Iliotibial Band Syndrome (ITBS):

 What Is It?

Iliotibial band syndrome (also commonly referred to as ITBS or IT band syndrome) is a condition that occurs when the iliotibial tendon (connective tissue located along the outside of the hip to the outside of the knee) becomes inflamed due to overuse.

Iliotibial band syndrome can cause pain in the knee, make it difficult to move, and can sometimes even prevent you from walking. IT band syndrome is a condition that is typically associated with running and cycling injuries.

If you have pain in your knee and suspect that you might have IT band syndrome, then schedule a consultation with our expert orthopedic surgeons at OrthoNeuro. Our doctors offer accurate diagnoses and personalized treatment plans. 

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Anatomy

IT band syndrome involves many muscles, soft tissues, and bones in the lower part of the body. Some of the common structures involved in IT band syndrome are:

  • The iliotibial band (the connective tissue that runs along the outside of the thigh and connects to the knee.)
  • The bursa (a fluid-filled sac located between the bones and soft tissues that limits friction.)
  • The hip muscles

What Causes IT Band Syndrome (ITBS)?

Iliotibial band syndrome occurs when there is excessive irritation and friction between the Iliotibial band and the knee, thigh, and hip bones.

Iliotibial band friction syndrome is typically caused by the repetitive bending of the knee during physical activities such as running, cycling, hiking, and swimming.

ITBS is the cause of most running injuries and most commonly occurs among runners. Some causes of ITBS in runners are:

  • Unsupportive running shoes
  • Running on uneven surfaces
  • Weak core and gluteal muscles
  • Hip abductor weakness
  • Having a high weekly mileage
  • Downhill running

What Are the Symptoms of IT Band Syndrome?

Those who have ITBS usually experience pain in their knee joint. In most cases, people with ITBS think they have a knee injury when they first start experiencing pain.

However, knee injuries usually have swelling around the knee. A lack of swelling is one of the signs that the pain in your knee is caused by your iliotibial band instead of a knee injury.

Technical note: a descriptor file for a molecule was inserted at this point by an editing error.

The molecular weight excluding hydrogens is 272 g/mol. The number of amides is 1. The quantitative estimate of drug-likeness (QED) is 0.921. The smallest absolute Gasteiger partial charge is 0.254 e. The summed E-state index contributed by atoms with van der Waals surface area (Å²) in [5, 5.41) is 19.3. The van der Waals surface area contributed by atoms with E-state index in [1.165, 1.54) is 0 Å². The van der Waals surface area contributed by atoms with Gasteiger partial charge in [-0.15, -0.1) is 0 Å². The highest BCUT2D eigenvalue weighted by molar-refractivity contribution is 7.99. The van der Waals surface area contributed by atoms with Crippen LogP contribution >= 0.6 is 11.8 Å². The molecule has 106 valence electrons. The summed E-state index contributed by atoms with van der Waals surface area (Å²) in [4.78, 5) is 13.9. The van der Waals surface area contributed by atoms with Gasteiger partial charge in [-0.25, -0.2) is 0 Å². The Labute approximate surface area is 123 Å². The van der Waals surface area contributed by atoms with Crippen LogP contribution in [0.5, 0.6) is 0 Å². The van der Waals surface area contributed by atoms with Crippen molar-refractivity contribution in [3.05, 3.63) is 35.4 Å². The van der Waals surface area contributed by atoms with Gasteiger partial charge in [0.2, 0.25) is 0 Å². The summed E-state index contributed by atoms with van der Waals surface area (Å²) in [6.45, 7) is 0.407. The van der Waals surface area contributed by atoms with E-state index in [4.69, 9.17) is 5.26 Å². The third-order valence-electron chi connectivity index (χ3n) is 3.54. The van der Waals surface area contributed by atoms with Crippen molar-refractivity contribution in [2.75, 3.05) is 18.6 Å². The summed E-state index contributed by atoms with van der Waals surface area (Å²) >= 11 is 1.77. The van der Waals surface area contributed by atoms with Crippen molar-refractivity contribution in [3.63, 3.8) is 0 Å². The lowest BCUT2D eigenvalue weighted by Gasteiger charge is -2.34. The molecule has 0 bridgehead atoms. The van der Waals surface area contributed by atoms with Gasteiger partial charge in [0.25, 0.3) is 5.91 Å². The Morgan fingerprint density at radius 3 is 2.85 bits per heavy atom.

The signs and symptoms of IT band syndrome are:

  • Pain on the outside of your knee
  • Difficulty with movement
  • Occasional hip pain
  • Pain when running or bending the knee
  • The knee being tender to the touch
  • Lingering pain in the knee after exercise
  • A clicking sensation that occurs when the IT band rubs against the knee
  • Tenderness in the buttocks (gluteus medius, gluteus maximus)

How Is Iliotibial Band Syndrome Diagnosed?

To accurately diagnose whether or not you have ITBS a healthcare professional will talk with you about your symptoms and your history of physical activity. They will ask you about when your pain began and what activities caused it.

Your doctor will most likely conduct physical examinations such as an “Ober test “. Ober tests involve the patient laying on their pain-free side while placing their knee and hip at a 90-degree angle. 

The doctor then lifts the injured leg and determines the level of tightness in the iliotibial band.

Your doctor might also order imaging tests such as an X-ray or an MRI to confirm the diagnosis.

Iliotibial Band Syndrome Treatment

IT band syndrome doesn’t usually take a long time to heal. An effective treatment strategy for ITBS is resting from the activities that caused the knee pain.

Some treatment methods used to heal IT band syndrome are:

  • Resting
  • Stretching
  • Anti-inflammatory medications (ibuprofen)
  • Icing the area
  • Physical therapy

If the pain still exists after a few weeks of using recovery methods, it would be good to see a physical therapist to additionally assist with recovery.

A physical therapist will aid you with stretching and strengthening exercises to strengthen your muscles and restore your range of motion.

How Can IT Band Syndrome Be Prevented?

ITBS is preventable, most athletes or other people with ITBS syndrome can return to their physical activity by making a few simple changes in their routine.

Some methods that can be used to prevent IT band syndrome from reoccurring include:

  • Wearing the proper footwear when engaging in physical activities such as running or cycling.
  • Maintaining the strength in your core, hip abductor muscles, and leg muscles
  • Avoiding running on uneven hills and/or surfaces
  • Taking adequate time to rest between periods of physical activity
  • Stretching regularly to prevent tightness in the hips, hamstrings, outer thigh, and the IT band
  • Regularly consulting a physical therapist or sports medicine specialist to maintain the flexibility and strength of the muscles and IT band

Conclusion

Our board-certified orthopedic and sports medicine specialists at OrthoNeuro have helped many patients with IT band syndrome return to an active and healthy lifestyle using a variety of treatment options.

If you have pain in your knee and would like to know if you have iliotibial band syndrome, Make an appointment for a physical examination with an OrthoNeuro specialist today!

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